The beauty, function and practical uses for interior barn doors are catching on like never before!

interior barn doors
Barn doors with corrugated metal as inserts. We used these to close off our utility room.

Interior barn doors bring so much more to a home design than simple, old-fashioned rustic appeal. They are perfect for sectioning off a home office, dining room or game-room space. They also work great when used to cover up entertainment and shelving areas. And interior barn doors can be the ideal solution for closing off rooms, closets or laundry areas down tight hallways.

One thing is for sure, barn doors aren’t just for barns anymore! And beyond their great look and functionality, with a little DIY effort, they don’t have to cost you a fortune to create and install.

When we built our house at the farm, barn doors were as much of a necessity as they were a design statement. With only 1054 square feet of livable space and a single hallway, keeping floor space open was a must. And it was barn doors to the answer.

We created homemade barn doors to close off every door and closet opening in our house. In fact, there is but one single traditional door, and that is under our stairs as a closet. And we couldn’t be happier with the look and functionality. (See : DIY Barn Doors – Build Your Own and Save Big!)

Even better, by building them ourselves and finding quality, inexpensive door hanging hardware on-line for under $60, ( See : EWEI Sliding Barn Door Hardware), we were able to save big on the budget!!

Why and Where Interior Barn Doors Work Best

The Perfect Hallway Door

interior barn doors
This simple clasp is a great way to close barn doors used for bathroom or bedroom doors.

Interior barn doors make the perfect solution for bedrooms and bathrooms off of hallways. Because they never swing out, barn doors keep hallways clear and open. There is also no need to worry about doors opening up to surprise anyone as they walk down the hall. The other advantage – the door widths can be kept to a maximum without all of the trim and hinges. That means getting furniture in and out is a breeze!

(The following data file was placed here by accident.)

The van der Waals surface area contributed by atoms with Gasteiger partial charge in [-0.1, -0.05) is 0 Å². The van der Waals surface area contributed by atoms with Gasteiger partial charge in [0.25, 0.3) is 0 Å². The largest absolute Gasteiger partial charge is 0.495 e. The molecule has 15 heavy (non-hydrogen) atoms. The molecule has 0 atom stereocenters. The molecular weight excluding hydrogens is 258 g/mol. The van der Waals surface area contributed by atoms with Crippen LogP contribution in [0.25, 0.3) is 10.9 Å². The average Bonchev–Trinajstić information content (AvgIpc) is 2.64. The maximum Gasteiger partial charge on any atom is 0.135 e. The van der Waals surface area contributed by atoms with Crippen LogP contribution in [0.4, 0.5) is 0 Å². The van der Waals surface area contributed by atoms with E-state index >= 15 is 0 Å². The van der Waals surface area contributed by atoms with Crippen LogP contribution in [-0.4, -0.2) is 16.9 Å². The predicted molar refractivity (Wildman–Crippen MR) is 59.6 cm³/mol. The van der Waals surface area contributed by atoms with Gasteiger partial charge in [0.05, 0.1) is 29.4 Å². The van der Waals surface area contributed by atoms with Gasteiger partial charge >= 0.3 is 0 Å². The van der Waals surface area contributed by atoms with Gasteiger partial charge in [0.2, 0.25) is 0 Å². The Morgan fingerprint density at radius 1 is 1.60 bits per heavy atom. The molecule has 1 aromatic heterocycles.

One of the biggest questions asked is how to secure and lock a barn door for a bedroom or bathroom. The answer for us came with a simple $8 swivel hardware clasp. It installs in seconds, and secures doors easily to the inside frame of the door with a little twist.

Closets and Knee Walls

When it comes to closing off storage spaces, interior barn doors can be a huge space saver. We used two mini-doors in our loft area for knee wall storage. The knee-wall rolling doors are great because they allow for full access into the storage area. Not so when inset sliding doors or swinging doors are used.

And the same goes for large closets. When possible, using a barn door set-up makes getting to stored items a breeze.

Focal Areas – Making A Statement With A Big Double Door

interior barn doors
A double set of doors covering a storage closet

But maybe more than anything else, interior barn doors can be used to make a statement. A big set of double barn doors can create an incredible focal point in your home – like a big set of rolling double barn doors to close off a dining area or office – or even on the wall simply as a decoration. Best of all, they can be stained, painted or left natural to look right at home in any setting.

Depending on where they went in the home, we built our doors using tongue and groove boards or rough-sawn shiplap. Either can be found easily at home improvement stores or local lumber yards. On average our doors cost about $40 in materials to assemble, and just and hour or two to make. That’s a huge savings when compared to purchasing interior barn doors that can run $250 to $500 in stores.

When you add in the rolling hardware from above, our total door build and set-up cost was right around $100 per door. It was a huge savings over installing traditional doors, and way more functional to save on space. For those interested in the door plans, you can find them on our Etsy site as an instant download  See : Easy Barn Door Plans

So, shake off those winter blues this year and add a barn door or two to your living space! Jim and Mary. To receive our 3 Home, Garden, Recipe and Simple Life articles each week, sign up for our free email list. You can also follow us on FacebookTwitter, Pinterest, or Instagram. This article may contain affiliate links.


2 thoughts on “Using Barn Doors Inside – The Beauty And Function Of Interior Barn Doors!

  • November 16, 2017 at 9:40 am
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    I really like your interior barn doors. I intend to use an interior barn door to close off the bathroom/laundry room from the rest of the house. The opening is 4’9″. Due to the floor plan, the door will only slide in one direction so double doors will not be possible. Can your plans on your Etsy store be adapted to fit my opening? Any suggestions will be welcomed. Thanks.

    • November 16, 2017 at 11:19 am
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      Thank you Cheryl – and yes, you can actually use them to make any size door by just adjusting the length and width. We have built doors from 48″ high to 96 -and all widths in between. Hope that helps – Jim

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